Fakiris v. Gusmar Enters. LLC, et al., Index No. 14652/14, 11/21/2016 (Ritholtz, J.)

Summary Judgment; Fiduciary Duty; Judicial Dissolution; Temporary Receivership

By: James Clarke | Staff Writer

Plaintiff Marina Fakiris (“Marina”), her brother Defendant Kostas Fakiris (“Kostas”), and their late father Peter Fakiris (“Peter”) formed Defendant Gusmar Enterprises, LLC (“Gusmar”), a real estate company. Marina and Kostas served as the managing members while Defendant Neubauer (“Neubauer”) served as Gusmar’s comptroller. Importantly, Neubauer retained the power to cast the deciding vote during any disagreement concerning the management of Gusmar. After Peter’s death, Marina initiated lawsuits against her mother regarding Peter’s estate. Kostas sided with his mother during these suits, therefore the relationship between Marina and Kostas began to deteriorate. First, Kostas and Marina disagreed on whether to litigate against their insurance company over a five hundred-thousand-dollar policy, which Kostas ultimately pursued despite Marina’s objections. After the insurance company settled, Marina refused to provide her consent to have the settlement funds released from escrow. Second, Marina refused to refinance two of Gusmar’s mortgages, causing Gusmar’s default. Finally, after Neubauer resigned from Gusmar, Marina became uncooperative in appointing her replacement, leaving them without a deciding vote.

As a result of the countless disagreements, Marina subsequently filed suit against Kostas and Neubauer seeking: (1) to exercise her right to an accounting of Gusmar, (2) to remove Kostas as managing member, and (3) to impose liability on both Kostas and Neubauer under theories of breach of fiduciary duty, gross negligence, and unjust enrichment. Marina claimed that Kostas was improperly managing Gusmar’s finances, and that Neubauer had conflicts of interest preventing her from casting her deciding vote as required. In response, Kostas asserted counterclaims against Marina, and moved for judicial dissolution of Gusmar on the basis that the management of the company had become so dysfunctional that it was no longer practicable to operate the business.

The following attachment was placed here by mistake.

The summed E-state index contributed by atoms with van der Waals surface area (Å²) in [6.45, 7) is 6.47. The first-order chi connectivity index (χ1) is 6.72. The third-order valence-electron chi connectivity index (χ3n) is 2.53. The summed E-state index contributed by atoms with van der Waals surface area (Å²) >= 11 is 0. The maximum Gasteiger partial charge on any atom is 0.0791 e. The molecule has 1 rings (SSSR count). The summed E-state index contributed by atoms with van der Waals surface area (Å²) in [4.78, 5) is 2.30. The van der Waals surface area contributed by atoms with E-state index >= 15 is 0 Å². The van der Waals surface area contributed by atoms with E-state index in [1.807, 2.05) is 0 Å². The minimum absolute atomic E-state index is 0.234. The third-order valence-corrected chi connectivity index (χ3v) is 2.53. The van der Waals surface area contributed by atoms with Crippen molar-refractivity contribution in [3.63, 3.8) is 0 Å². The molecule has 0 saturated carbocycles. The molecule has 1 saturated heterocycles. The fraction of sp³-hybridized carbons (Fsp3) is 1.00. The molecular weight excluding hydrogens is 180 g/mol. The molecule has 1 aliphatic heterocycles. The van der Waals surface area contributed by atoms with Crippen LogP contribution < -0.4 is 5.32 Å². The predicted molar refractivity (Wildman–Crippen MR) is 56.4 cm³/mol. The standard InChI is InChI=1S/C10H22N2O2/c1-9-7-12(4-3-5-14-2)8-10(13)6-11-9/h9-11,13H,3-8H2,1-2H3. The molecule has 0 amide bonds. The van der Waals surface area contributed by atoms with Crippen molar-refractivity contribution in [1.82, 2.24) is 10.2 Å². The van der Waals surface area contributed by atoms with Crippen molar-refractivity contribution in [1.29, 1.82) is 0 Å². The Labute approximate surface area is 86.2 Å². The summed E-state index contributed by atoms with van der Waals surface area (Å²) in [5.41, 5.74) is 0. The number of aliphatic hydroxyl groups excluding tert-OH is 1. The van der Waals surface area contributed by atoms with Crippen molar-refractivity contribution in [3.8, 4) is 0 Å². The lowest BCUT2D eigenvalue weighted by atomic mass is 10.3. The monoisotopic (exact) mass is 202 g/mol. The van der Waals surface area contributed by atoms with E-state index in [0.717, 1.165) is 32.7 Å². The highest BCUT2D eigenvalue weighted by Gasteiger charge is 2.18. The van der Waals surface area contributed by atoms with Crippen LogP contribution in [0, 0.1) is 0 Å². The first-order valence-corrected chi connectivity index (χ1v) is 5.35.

Marina then cross-moved for the appointment of a temporary receiver to wind up Gusmar’s affairs, and moved for summary judgment on her claims.

The Court granted Kostas’ motion for judicial dissolution and Marina’s motion for the appointment of a temporary receiver. A court may order dissolution of an LLC whenever it is not reasonably practicable to carry on the business in conformity with the articles of organization or operating agreement. Here, the Court held that Kostas established prima facie that the management of Gusmar had become so dysfunctional that it was no longer reasonably practicable to operate the business. The appointment of a temporary receiver to wind up an LLC’s affairs is warranted upon cause shown. The Court held that, due to the level of the parties’ managerial dysfunction, the appointment of a temporary receiver to wind up Gusmar’s affairs was a necessity.

The Court denied Marina’s motion for summary judgment, finding that issues of fact required disposition by trial.

Fakiris v. Gusmar Enters. LLC, et al., Index No. 14652/14, 11/21/2016 (Ritholtz, J.).

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